When I arrived in Athens, I was to meet my guide, Darius Vascos, at a tavern called The Sea-Eagle. The smells from the kitchen were heavenly. I was served a king’s feast of tarmosalata and bread and fish cakes with rosemary sauce and a square of spinach and feta pie. I was so enchanted with the flavors that I took my leather-bound journal from my satchel and took notes. The waitress, amused, assisted in my efforts by providing me with details about the recipes. It was a family-run tavern, and she helped make the dishes since she was a child. She stood over me as I wrote, giggling as I periodically slipped into ancient Greek as I spoke with her.
I heard a laugh nearby and looked up to see a stocky man in his thirties with a tousled mop of black hair watching us intently. He held a wide-brimmed hat in his hands. His grin turned sly as he admired the waitress. Noticing, she shied away as I thanked her for her help. The man stepped forward and bowed slightly, holding out his hand. “Mr. Drake?”
–Ivy League Crypt
When the idea for writing Ivy League Crypt came to my mind, I had no idea how much I would enjoy working on it. It’s become more than a short story, but since I’m busy focusing on my second novel, I don’t have time to develop this into the kind of story I would like it to be, but it is on my list of upcoming works.
In the 1800s, Julian Winter Drake II was typical of well-to-do young men of his age. After receiving his degree from Harvard, he embarked on what was then known as a grand tour, where wealthy young men traveled to Europe to explore and enjoy themselves before returning home to take up their roles in society. It was largely an English tradition, but since Julian’s family hailed from London, it seemed apt that he would do the same, much in the tradition of Lord Byron and his peers. Greece was a common destination, particularly with the Romantic fascination with the Classical culture.
Julian loved the cuisine in Greece. Little did he know it, but that cuisine would serve as his last meal before he was made into a vampire by the ancient god Thanatos. Using Darius Vasco as a lure, Thanatos obtained sustenance, or possible candidates to be made into vampires. While Julian did lose most of his research in the years he spent trapped in a crypt under the steps of Sever Hall in Harvard Yard, he did retain his journal that he had with him on his grand tour. And below is one of his favorite recipes from his mortal days.
Fish Cakes with Rosemary Sauce
1/2 cup olive oil (premium/extra virgin for the best flavor)
3 tbl. flour
1/3 cup white or unseasoned rice vinegar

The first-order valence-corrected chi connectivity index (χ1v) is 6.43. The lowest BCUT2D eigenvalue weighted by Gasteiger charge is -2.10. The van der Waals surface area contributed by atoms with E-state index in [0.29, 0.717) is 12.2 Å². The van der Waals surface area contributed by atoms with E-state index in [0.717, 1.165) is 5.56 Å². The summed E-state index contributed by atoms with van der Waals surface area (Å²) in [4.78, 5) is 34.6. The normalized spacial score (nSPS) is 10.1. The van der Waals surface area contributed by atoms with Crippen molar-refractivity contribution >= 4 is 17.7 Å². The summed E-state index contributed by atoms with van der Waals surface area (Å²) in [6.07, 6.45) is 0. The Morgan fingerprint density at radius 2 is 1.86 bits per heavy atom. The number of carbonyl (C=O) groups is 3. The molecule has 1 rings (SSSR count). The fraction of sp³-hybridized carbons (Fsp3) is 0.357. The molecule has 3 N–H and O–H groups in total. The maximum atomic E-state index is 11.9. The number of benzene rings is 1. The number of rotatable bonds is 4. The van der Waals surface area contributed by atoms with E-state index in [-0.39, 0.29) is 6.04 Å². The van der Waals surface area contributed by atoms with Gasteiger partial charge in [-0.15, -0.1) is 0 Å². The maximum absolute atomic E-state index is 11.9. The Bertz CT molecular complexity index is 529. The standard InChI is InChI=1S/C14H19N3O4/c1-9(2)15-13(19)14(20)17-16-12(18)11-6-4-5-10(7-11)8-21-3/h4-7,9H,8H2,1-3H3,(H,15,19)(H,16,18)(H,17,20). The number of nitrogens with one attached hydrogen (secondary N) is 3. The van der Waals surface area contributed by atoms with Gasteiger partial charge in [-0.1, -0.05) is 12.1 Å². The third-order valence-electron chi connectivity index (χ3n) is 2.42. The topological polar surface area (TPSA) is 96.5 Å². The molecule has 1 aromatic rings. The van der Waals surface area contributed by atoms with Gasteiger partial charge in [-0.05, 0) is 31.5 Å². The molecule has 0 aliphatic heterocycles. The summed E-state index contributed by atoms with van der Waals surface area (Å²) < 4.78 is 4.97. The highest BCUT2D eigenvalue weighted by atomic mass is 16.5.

2 tbl. tomato paste
2 cups water
2 to 3 cloves garlic, minced
2 to 3 sprigs fresh rosemary, minced (I use a mini-processor)
1 bay leaf
salt and pepper to taste (I recommend a rich and flavorful salt such as the French fleur de sel)
Heat olive oil. Add flour and whisk, then add vinegar and continue to whisk. Stir tomato paste into the water and slowly stir into the saucepan. Add garlic, rosemary, bay leaf, salt, and pepper. Whisk over medium heat until it thickens. Remove bay leaf before serving.
2 stalks celery
2 tbl. mint
1.5 lb. cod
1/3 cup feta
1.5 cups panko bread crumbs
salt and pepper to taste
Blend onion, celery, and mint in food processor until fine, add to mixing bowl. Add fish to food processor, blend, then combine with all other ingredients in mixing bowl. Depending on how crunchy you like it, you may want to adjust panko. I like it really crunchy, so I kept blending until the mixture felt good and crispy with the breadcrumbs.
Heat about 1/2 cup of cooking oil (I use a cast iron pan, my go-to item in the kitchen!) until it reaches a good, hot temperature (@350 or so) then form the fish cake mixture into small, palm-sized patties and fry for a few minutes each side, until crispy and browned. Serve over rice pilaf, and pour sauce over the cakes. Makes approx. 10 fish cakes.
After a good meal, it’s always nice to go for a walk, but be cautious…
It was initially a peripheral observance. Flickers of phosphorous colors darted in and out of my line of vision. Darius seemed entranced, noticing things that I didn’t. As the full moon rose, our surroundings came to life. A lingering breeze caressed the waves of rosemary, the scent lulling me into a state of enchantment. I lifted my eyes from the ground, and saw a legion of luminescent butterflies drift up the rocky incline above us. Even more amazing was the sudden flourishing of delicate flowers that were the same shade as the bluish-violet wings of these magnificent nighttime butterflies. The flowers wove into the rosemary and around the black rocks, reaching with a languid sensuality toward the full moon.
In this feast of phosphorescence, I began to notice a pattern. The butterflies fed on the flowers and began to stream toward a void at the peak. Darius nodded. “They feed on the flowers of Nyx, the flowers of the soul. We follow them. No words now. Be as quiet as you can.” He stood and motioned for me to follow.
Ivy League Crypt is available for free download on Smashwords.com.